Jesus Adorno on Saying Goodbye to Le Caprice
After serving as one of the West End’s most prestigious restaurants for almost 40 years, Le Caprice announced it was closing down last year. Since it first opened back in the ‘70s, the Art Deco dining room has been a hotspot for film stars, royals and aristocrats alike. Princess Diana was a regular guest; it was one of Mick Jagger’s favourite hangouts; and Vogue would host star-studded parties there. Few other restaurants in the capital have held such long-lasting appeal – so what was its secret? Great food of course played a part. But perhaps the crowning glory of Le Caprice was its excellent service, spearheaded by one of London’s most iconic maître d’s: Jesus Adorno.
Bolivian-born Jesus came to the UK aged 19, with the hope of learning English which he could then go back and teach at home. Yet it quickly became apparent he was destined for the world of restaurants. He began his career as a waiter in Amersham before making the move to London, where he worked at a variety of restaurants including Inigo Jones in Covent Garden. ‘Because I was young I wanted to move every six or eight months,’ he tells us. But as soon as he started at Le Caprice in 1981, he knew he’d be there for the long run.
‘It was a love affair with myself and the restaurant,’ he says. ‘Everything was so beautiful. We were also the first restaurant that opened until midnight. After 11pm all the actors would come in and the whole restaurant would get up and give them a round of applause.’ Princess Diana visited regularly – always sitting at the same table, number seven. ‘When Princess Diana wasn’t there, that corner table was asked for by everyone that thought they had the right to sit there,’ Jesus recalls.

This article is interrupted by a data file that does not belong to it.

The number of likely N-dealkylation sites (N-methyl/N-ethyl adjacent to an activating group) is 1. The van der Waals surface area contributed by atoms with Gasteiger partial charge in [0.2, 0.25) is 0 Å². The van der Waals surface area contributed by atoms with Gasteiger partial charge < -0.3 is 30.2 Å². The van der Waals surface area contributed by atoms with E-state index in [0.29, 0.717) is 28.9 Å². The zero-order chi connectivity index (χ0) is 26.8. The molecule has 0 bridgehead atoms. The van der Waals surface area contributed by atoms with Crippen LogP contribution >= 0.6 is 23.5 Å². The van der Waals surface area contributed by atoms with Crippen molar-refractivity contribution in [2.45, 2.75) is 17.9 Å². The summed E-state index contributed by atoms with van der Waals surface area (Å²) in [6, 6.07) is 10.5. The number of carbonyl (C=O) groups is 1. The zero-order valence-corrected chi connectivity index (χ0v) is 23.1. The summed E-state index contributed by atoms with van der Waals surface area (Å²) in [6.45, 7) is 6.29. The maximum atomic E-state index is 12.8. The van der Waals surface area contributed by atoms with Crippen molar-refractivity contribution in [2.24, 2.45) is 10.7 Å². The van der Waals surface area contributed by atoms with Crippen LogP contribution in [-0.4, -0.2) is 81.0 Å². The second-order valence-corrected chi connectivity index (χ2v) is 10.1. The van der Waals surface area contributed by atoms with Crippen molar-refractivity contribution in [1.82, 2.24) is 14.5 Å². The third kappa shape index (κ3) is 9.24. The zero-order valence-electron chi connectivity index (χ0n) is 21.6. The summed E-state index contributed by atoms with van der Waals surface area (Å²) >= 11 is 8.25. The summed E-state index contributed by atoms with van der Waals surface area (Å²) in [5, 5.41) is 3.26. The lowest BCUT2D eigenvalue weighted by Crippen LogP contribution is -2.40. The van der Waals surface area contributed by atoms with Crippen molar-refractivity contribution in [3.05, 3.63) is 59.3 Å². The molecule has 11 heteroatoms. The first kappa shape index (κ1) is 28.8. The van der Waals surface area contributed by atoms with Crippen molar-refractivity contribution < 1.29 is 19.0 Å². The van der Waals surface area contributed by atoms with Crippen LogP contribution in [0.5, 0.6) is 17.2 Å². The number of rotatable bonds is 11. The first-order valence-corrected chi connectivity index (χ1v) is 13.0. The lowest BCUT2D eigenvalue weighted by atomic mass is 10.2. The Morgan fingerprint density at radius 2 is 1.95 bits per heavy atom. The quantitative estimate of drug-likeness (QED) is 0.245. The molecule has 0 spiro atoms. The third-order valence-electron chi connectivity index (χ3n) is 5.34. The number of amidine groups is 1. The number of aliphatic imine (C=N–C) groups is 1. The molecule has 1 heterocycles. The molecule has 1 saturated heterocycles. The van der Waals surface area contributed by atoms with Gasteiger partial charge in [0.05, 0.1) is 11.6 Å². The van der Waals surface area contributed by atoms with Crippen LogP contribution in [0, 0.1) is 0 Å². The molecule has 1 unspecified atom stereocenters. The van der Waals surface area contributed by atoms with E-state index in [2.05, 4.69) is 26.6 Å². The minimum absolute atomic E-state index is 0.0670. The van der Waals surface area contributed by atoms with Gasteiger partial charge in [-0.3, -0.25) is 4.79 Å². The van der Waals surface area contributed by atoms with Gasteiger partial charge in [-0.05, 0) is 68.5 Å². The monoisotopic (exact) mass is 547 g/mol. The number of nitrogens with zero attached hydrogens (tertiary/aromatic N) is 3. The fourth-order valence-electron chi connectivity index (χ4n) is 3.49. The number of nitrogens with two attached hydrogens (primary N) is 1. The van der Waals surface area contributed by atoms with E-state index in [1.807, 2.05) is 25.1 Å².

Did he ever get starstruck? ‘Because we see actors in films or on stage, when they come into the restaurant you are totally blown away by seeing them so close to you.’ Yet discretion was a fundamental rule of Le Caprice: ‘we had to give people privacy and never overstep the mark’ – and, he adds: ‘I treat everyone equally, because I love service.’
Top quality service is something Jesus has become an expert in over the years. It begins, he tells us, as soon as the customer makes the first phone call. ‘It’s about attention to detail. When customers are sitting at the table, you have to watch their body language. I want my customers to come back time and time again – service, to me, is you wanting to come back to us.’
This autumn, Jesus will be bringing his magic touch to Charlie’s, the flagship dining room of Brown’s Hotel in Mayfair. Brown’s is another London institution: it was city’s first hotel, opened back in 1837, though Charlie’s is a newer addition, headed up by chef Adam Byatt. Jesus has already got lots of ideas on how to make his mark there, such as introducing ‘power tables’: round tables with booths, perfect for those after a bit privacy and good conversation. ‘I want to own the room,’ he says. ‘I want to make Charlie’s one of the most successful restaurants in the West End for lunch. Lots of my Caprice regulars are flocking in.’
There’s talk of Le Caprice reopening at a new location – but either way, that chapter is over for Jesus. Shortly after accepting his new job at Charlie’s, his wife commented that he looked happier. He’s excited for new horizons. ‘Le Caprice was my past – a glorious past, I fell in love with it. And now I’ve got a new love.’
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